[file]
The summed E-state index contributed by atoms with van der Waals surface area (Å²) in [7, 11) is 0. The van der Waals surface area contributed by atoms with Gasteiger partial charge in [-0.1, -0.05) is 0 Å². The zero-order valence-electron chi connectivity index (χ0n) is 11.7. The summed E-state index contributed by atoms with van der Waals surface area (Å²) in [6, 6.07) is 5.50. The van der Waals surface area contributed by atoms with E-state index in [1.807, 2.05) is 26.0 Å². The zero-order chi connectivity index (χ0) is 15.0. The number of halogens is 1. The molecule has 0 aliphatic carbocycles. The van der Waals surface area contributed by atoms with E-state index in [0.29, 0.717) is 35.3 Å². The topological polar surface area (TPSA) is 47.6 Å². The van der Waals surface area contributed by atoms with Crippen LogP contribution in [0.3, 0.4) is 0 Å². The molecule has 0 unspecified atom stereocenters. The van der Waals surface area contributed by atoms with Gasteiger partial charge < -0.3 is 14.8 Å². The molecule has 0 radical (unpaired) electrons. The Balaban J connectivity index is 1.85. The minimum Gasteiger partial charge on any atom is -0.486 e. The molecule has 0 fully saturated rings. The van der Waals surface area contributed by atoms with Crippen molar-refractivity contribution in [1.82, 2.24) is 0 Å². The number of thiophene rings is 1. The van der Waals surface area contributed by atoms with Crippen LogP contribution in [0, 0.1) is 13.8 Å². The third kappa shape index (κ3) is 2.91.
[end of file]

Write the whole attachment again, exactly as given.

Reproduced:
The summed E-state index contributed by atoms with van der Waals surface area (Å²) in [7, 11) is 0. The van der Waals surface area contributed by atoms with Gasteiger partial charge in [-0.1, -0.05) is 0 Å². The zero-order valence-electron chi connectivity index (χ0n) is 11.7. The summed E-state index contributed by atoms with van der Waals surface area (Å²) in [6, 6.07) is 5.50. The van der Waals surface area contributed by atoms with E-state index in [1.807, 2.05) is 26.0 Å². The zero-order chi connectivity index (χ0) is 15.0. The number of halogens is 1. The molecule has 0 aliphatic carbocycles. The van der Waals surface area contributed by atoms with E-state index in [0.29, 0.717) is 35.3 Å². The topological polar surface area (TPSA) is 47.6 Å². The van der Waals surface area contributed by atoms with Crippen LogP contribution in [0.3, 0.4) is 0 Å². The molecule has 0 unspecified atom stereocenters. The van der Waals surface area contributed by atoms with Gasteiger partial charge < -0.3 is 14.8 Å². The molecule has 0 radical (unpaired) electrons. The Balaban J connectivity index is 1.85. The minimum Gasteiger partial charge on any atom is -0.486 e. The molecule has 0 fully saturated rings. The van der Waals surface area contributed by atoms with Crippen molar-refractivity contribution in [1.82, 2.24) is 0 Å². The number of thiophene rings is 1. The van der Waals surface area contributed by atoms with Crippen LogP contribution in [0, 0.1) is 13.8 Å². The third kappa shape index (κ3) is 2.91.